• Lectionary unit 5: pardon and reconciliation.
  • Lectionary unit 6: the obstacles facing those who follow Jesus.

Unit 4: Towards Jerusalem

This unit is devoted to the first part of the ‘Travel Narrative’ and its theme is the qualities Jesus demands of those who follow him. It runs from Sunday 13 to Sunday 23, and contains 11 Sundays. Its sections/themes are listed in Table 1 below (items that are only found in Luke’s gospel are shown in bold).

Table 1: The Year of Luke: Ordinary Time Sundays 13‒23

Sunday 13

The journey begins

Sunday 14

The mission of the seventy-two

Sunday 15

The Good Samaritan

Sunday 16

At the meal in the house of Martha and Mary

Sunday 17

The friend in need

Sunday 18

The parable of the rich fool building barns

Sunday 19

The need for vigilance

Sunday 20

Jesus brings ‘not peace but division’

Sunday 21

Few will be saved

Sunday 22

True humility

Sunday 23

The cost of discipleship

Unit 5: Pardon and reconciliation

This unit consists of just one Sunday: Sunday 24. Its focus is on the ‘gospel within the Gospel’: Jesus’ message of pardon and reconciliation. It is devoted to Lk 15 (all but three verses of which are only found in this gospel), which consists of a string of three parables:

1. the lost coin;

2. the lost sheep; and

3. the prodigal son.

Unit 6: The obstacles facing those who follow Jesus

This unit is devoted to the second part of the ‘travel narrative’ and explores the obstacles facing apprentices of Jesus. It runs from Sunday 25 to Sunday 31; its sections/themes are shown in Table 2 below.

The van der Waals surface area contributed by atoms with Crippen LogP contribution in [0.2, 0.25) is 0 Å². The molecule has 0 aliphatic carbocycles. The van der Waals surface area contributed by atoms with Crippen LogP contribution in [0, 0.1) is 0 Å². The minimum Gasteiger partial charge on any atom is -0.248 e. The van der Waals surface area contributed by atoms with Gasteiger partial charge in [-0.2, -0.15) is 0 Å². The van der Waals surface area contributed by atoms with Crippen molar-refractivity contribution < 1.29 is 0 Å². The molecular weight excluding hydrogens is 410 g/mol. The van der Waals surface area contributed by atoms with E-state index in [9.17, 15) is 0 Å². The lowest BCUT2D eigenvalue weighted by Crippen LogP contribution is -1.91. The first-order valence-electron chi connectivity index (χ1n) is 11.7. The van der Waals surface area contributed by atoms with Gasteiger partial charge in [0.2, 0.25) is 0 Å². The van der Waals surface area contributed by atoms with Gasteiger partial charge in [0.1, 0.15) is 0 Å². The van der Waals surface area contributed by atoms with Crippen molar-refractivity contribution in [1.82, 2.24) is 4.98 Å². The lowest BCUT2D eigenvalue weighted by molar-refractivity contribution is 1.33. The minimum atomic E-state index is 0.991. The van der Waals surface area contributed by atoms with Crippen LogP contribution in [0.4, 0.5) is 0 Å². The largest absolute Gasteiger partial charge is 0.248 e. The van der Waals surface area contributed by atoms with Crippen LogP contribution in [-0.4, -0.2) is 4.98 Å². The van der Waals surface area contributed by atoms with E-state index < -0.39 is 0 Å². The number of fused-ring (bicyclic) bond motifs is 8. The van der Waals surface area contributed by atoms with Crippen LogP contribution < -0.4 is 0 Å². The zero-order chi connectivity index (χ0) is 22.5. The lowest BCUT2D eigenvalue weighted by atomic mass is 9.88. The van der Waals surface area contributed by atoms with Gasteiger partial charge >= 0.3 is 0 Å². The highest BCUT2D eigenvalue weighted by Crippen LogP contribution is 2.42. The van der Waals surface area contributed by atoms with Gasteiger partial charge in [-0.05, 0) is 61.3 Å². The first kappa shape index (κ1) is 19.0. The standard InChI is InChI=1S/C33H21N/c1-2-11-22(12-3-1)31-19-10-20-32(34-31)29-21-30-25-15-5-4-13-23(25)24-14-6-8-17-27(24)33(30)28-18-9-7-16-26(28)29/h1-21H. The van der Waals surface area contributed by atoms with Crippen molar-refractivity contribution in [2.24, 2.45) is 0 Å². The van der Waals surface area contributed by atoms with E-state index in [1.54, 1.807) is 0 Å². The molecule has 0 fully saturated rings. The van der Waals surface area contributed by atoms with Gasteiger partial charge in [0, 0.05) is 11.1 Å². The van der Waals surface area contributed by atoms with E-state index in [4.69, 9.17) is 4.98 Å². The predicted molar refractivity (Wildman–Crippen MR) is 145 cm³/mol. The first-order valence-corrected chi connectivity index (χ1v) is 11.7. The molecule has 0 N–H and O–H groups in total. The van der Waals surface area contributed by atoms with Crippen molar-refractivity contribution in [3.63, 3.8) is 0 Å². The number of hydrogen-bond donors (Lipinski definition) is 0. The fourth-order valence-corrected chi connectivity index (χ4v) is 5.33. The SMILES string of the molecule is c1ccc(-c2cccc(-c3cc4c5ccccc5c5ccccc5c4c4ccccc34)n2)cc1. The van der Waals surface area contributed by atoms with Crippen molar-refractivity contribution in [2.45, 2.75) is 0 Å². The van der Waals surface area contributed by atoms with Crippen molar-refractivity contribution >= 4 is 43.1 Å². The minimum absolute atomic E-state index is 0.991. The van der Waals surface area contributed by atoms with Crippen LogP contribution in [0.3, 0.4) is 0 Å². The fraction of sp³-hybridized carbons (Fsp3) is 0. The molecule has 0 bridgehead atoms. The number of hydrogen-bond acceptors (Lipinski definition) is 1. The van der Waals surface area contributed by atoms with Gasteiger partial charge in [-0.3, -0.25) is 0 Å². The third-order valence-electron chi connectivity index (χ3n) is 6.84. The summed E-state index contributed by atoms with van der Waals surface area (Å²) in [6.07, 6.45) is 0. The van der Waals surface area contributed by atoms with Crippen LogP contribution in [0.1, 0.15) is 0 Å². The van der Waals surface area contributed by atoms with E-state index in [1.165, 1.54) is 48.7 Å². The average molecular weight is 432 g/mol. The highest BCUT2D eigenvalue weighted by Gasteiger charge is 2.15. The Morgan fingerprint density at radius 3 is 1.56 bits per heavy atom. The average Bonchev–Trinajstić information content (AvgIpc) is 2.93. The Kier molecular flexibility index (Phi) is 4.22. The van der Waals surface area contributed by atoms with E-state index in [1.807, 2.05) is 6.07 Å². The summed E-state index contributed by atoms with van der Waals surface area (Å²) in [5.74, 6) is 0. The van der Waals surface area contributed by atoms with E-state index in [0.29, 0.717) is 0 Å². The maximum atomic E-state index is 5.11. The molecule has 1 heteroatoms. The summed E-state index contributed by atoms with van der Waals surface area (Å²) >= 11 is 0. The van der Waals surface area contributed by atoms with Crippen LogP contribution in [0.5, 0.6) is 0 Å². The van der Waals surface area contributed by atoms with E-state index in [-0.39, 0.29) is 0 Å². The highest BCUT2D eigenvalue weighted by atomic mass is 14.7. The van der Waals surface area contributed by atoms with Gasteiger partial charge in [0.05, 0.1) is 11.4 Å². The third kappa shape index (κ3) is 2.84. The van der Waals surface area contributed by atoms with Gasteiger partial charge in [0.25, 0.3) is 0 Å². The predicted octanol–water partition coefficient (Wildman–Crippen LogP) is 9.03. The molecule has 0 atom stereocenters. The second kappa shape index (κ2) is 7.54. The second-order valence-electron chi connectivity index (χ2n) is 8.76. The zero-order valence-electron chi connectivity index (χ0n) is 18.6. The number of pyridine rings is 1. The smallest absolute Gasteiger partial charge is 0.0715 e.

Table 2: The Year of Luke: Ordinary Time Sundays 25‒31

Sunday 25

The unjust steward

Sunday 26

The rich man and Lazarus

Sunday 27

A lesson on faith and dedication

Sunday 28

The ten lepers

Sunday 29

The unjust judge

Sunday 30

The Pharisee and the Tax-collector

Sunday 31

Meeting Zacchaeus

Thomas O’Loughlin ‘Making the Most of the Lectionary, A Users’ Guide (

In many ways this is the most characteristic section of Luke’s gospel for none of these sections, stories, incidents are found elsewhere in the gospels.


If we think it is better to think of ourselves as apprentices to the Christ rather than being Christians, then each of these Sunday gospels challenges our assumptions, prejudices, biases, and certainties. Faith is an adventure to build the Reign of God; it’s anything but our inherited ‘old school’ customs. The apprentice is always learning, and at the same time making a difference – hopefully for the better – to those around them.

Professor Thomas O’Loughlin FRHistS, FSA, the Humanities Building, University of Nottingham, UK NG7 2RD.

Published in WelCom August 2019